Fr. Andrew Louth recently helped me understand the nature of our work even more clearly. When I coined the phrase “renewing culture through faith and learning,” I admit I had images of Latin Christendom, Byzantium, and Russian Orthodoxy in mind. I vividly recall my conversation with Fr. Andrew in which he shattered my ideas regarding cultural renewal as we discussed secularism. “Secularism,” he remarked, “is a reality that is not going away any time soon. What we should really strive for, then, is not so much a triumph over secularism as the preservation of our Christian identity in the midst of a secular age.”
As our discussion continued, it turned to one specific question: How are we to faithfully preserve our Christian identity while swimming in a sea of secularism? Our conclusion was the same as Ralph Wood’s: Tradition. As Ralph Wood puts it, the Church has handed down
a distinctive kind of existence – with unique ways of birthing and dying, of becoming youthful and growing old, of marrying and remaining single, of celebrating and sacrificing, of thinking and imagining, of worshipping the true God and protesting against false gods – and that these distinctive beliefs and practices constitute the church’s own culture.
The Church has already gifted us with particular ways to live holy lives in a fallen world. These ways have been handed down from innumerable guides in the faith, i.e. holy ways handed down from holy people. And so they are trustworthy ways, ways we would do well to pay attention to, ways Eighth Day Institute seeks to exemplify so as to make an ancient Christian way of existence into a new way of life for us in the twenty-first century.
The more I’ve reflected on cultural renewal, the more I’m convinced Fr. Andrew is right. Although his remarks initially took me by surprise, I have since discovered all kinds of echoing voices. T. S. Eliot, for example, says,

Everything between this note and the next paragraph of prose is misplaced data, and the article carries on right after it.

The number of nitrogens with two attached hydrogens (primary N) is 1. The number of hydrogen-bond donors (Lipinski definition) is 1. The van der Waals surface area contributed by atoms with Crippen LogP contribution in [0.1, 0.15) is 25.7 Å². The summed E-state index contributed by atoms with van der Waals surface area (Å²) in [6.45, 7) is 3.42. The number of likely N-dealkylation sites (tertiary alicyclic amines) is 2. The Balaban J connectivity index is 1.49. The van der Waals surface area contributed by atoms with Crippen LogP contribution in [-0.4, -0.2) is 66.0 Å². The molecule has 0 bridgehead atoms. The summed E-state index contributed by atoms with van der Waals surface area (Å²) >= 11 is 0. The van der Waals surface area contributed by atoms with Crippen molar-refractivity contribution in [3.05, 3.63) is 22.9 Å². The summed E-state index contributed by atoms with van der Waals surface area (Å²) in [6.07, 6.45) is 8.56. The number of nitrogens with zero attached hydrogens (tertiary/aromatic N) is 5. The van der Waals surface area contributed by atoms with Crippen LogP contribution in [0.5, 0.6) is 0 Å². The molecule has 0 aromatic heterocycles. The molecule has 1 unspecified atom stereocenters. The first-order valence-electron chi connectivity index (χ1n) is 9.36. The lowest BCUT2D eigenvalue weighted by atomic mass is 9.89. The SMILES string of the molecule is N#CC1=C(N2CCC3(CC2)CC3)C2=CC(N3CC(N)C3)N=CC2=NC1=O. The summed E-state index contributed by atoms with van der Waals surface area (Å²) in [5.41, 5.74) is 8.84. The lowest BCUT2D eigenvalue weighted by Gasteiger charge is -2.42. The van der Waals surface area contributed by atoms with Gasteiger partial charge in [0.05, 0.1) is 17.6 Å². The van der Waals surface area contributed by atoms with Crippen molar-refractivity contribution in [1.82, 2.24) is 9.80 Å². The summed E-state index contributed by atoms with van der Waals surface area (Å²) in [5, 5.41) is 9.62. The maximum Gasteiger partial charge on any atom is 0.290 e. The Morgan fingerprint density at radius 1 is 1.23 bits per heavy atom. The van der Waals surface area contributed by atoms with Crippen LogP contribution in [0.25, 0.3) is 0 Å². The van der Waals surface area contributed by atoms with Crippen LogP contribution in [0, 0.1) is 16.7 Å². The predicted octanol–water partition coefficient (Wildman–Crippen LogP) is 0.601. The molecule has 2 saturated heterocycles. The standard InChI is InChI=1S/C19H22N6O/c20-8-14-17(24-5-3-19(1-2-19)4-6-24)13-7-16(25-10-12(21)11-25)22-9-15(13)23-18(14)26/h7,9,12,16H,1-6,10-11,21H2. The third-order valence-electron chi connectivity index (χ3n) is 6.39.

[W]e should look for the improvement of society, as we seek our own individual improvement, in relatively minute particulars. We cannot say: “I shall make myself into a different person”; we can only say: “I will give up this bad habit, and endeavor to contract this good one.”
Two great Russians express the same idea succinctly. According to Dostoevsky, “Everybody wants to change the world, but nobody thinks about changing himself.” Or, in the words of St. Seraphim of Sarov, “Acquire the Holy Spirit and thousands around you will be saved.”
We are indeed called first and foremost to a life of repentance and obedience, to the acquisition of the Holy Spirit in the deifying light of Christ. If we pursue such a life, taking up our cross daily and following Christ on the difficult but glorious path of denial of self and death to the ways of this world, we will be changed from glory to glory. In doing so we will inevitably create a culture that will not go unnoticed. And thousands will be saved. And in our books, that is “cultural renewal.”
Erin Doom is the founder and director of Eighth Day Institute. He lives in Wichita, KS with his wife Christiane and their four children, Caleb Michael, Hannah Elizabeth, Elijah Blaise, and Esther Ruth.
Excerpted from "On the Work of Renewing Culture" in Eighth Day Institute's inaugural issue of Microsynaxis in the Fall of 2012.